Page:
CALIFORNIA’S
DISTINCTIVENESS
CHAPTER 1

The name California brings to mind extremes and paradoxes in both geography and climate. The state’s mountains are the highest in the continental United States outside Alaska, its redwoods the oldest and tallest trees alive, its scenic shoreline vast. At the same time, its deserts are among the most forbidding in the Western Hemisphere, its rains, floods, and fires some of the most catastrophic in the nation, its droughts severe, its earthquakes the most destructive.

California offers virtually every climatic, geologic, and vegetational combination: the wettest and the driest weather; poor sandy soil in the desert regions and rich loam in the Central Valley; some of the hottest recorded temperatures on Earth as well as some of the coldest; the second-highest peak in the United States (Mount Whitney, 14,496 feet) and the lowest point in the country (Bad Water in Death Valley, 282 feet below sea level). In the summertime it is possible to experience a sweltering temperature of well over 100 degrees in the Central Valley and yet, in half an hour to travel into the San Francisco Bay area—fogbound at less than 50 degrees. In midwinter, the few remaining orange groves of southern California lie in valleys framed by snowy peaks.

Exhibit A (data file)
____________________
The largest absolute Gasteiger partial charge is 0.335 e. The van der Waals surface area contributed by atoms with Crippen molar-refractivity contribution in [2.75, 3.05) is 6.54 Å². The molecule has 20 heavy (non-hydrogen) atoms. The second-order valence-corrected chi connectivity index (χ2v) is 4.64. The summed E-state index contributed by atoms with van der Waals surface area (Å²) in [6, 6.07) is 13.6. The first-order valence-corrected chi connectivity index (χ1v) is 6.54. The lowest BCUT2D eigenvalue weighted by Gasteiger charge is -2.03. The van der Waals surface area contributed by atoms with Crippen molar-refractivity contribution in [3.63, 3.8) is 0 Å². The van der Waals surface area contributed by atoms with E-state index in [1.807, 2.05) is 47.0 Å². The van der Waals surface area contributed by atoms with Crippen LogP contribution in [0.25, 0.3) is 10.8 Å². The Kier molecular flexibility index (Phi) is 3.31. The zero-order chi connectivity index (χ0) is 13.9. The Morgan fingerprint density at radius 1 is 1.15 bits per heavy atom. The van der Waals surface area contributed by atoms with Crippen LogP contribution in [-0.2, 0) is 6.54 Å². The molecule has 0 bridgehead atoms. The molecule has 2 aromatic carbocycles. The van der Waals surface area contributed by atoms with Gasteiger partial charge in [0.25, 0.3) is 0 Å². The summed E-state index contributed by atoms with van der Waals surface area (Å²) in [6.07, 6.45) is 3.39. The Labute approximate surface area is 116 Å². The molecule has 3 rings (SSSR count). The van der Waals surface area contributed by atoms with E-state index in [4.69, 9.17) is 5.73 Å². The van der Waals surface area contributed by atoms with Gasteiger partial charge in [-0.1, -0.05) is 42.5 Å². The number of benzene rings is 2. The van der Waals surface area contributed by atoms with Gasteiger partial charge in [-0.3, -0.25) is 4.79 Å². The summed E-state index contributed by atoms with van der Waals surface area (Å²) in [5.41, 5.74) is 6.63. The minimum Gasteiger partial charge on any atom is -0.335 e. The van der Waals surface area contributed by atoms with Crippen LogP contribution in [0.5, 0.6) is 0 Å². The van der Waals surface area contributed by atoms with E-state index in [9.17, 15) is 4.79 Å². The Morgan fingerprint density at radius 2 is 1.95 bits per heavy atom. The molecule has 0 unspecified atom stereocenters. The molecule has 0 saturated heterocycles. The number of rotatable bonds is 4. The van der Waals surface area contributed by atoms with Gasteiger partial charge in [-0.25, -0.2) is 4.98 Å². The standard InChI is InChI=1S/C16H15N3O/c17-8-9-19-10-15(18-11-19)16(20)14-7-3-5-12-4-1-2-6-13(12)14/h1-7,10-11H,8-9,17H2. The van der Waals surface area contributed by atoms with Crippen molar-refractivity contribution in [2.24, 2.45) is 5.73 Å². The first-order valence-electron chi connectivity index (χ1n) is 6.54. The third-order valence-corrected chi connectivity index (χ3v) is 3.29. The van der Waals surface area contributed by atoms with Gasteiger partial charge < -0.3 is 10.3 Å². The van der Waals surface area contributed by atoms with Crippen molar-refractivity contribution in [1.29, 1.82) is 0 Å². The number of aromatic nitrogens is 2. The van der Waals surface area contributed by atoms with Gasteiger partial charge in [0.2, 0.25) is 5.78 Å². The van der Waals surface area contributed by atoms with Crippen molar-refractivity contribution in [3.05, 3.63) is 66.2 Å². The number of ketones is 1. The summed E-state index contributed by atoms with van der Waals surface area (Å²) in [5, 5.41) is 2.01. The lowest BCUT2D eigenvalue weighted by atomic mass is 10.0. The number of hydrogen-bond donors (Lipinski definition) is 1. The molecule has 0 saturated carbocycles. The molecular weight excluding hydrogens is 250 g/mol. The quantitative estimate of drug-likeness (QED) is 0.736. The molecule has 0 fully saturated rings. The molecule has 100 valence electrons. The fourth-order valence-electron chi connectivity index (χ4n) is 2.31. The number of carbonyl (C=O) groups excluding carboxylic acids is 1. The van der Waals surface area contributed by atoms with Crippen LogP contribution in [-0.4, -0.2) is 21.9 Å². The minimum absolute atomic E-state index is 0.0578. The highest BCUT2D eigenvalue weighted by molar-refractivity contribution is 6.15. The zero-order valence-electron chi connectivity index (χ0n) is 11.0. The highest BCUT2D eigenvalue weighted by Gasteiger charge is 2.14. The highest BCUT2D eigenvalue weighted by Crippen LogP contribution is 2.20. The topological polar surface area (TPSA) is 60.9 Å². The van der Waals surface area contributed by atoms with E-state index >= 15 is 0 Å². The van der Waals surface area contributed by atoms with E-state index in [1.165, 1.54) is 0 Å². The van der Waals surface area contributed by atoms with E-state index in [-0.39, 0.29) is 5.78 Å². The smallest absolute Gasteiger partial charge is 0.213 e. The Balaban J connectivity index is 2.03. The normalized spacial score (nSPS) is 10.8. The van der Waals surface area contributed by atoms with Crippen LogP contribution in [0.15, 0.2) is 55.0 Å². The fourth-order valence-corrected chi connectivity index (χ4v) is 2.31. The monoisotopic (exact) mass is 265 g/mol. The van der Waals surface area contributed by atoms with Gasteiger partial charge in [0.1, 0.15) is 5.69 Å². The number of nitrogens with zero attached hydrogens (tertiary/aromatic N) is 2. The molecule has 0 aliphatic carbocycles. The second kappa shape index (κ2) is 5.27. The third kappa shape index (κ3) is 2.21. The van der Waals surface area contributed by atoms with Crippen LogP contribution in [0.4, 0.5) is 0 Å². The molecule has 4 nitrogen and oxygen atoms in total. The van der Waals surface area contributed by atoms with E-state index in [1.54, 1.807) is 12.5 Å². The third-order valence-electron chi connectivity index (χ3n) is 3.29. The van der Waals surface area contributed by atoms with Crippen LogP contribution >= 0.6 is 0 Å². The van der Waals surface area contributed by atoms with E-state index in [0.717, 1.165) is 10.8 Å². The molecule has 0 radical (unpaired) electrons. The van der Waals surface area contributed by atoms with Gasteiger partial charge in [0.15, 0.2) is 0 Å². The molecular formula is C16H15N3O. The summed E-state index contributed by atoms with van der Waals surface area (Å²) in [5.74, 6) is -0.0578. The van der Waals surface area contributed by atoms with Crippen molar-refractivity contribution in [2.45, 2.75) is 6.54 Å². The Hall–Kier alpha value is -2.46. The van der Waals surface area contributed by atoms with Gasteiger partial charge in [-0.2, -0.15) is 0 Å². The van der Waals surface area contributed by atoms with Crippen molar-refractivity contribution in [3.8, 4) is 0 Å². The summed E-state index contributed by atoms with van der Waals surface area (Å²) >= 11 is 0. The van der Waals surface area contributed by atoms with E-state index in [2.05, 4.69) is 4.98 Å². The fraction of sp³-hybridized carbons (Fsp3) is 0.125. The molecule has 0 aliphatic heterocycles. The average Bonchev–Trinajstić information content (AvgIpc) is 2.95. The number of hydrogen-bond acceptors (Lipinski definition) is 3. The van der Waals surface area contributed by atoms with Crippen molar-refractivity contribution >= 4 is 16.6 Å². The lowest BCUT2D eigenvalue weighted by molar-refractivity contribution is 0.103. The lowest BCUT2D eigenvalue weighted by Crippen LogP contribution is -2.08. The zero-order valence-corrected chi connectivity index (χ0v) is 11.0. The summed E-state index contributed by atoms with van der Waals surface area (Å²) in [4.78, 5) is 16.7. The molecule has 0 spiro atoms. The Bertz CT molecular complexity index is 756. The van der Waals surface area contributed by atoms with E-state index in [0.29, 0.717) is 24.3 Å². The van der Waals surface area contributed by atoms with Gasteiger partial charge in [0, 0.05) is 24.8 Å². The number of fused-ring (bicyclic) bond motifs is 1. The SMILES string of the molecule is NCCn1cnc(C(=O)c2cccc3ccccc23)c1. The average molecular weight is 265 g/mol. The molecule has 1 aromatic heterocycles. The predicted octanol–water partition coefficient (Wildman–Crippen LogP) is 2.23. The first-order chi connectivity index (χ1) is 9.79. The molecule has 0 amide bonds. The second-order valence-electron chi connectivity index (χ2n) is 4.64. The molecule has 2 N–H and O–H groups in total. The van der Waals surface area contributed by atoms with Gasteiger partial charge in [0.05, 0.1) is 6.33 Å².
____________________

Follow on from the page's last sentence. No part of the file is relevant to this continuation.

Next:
California’s literature expresses all this distinctive regionality. It underlies the “local color” of the short stories of Bret Harte, the wit of Mark Twain’s tall tales, the humanity of John Steinbeck’s novels, as well as the celebration of nature in the stark poetry of Robinson Jeffers. In architecture, the fusion of the New England and Spanish heritages has produced the Monterey-style

-1-

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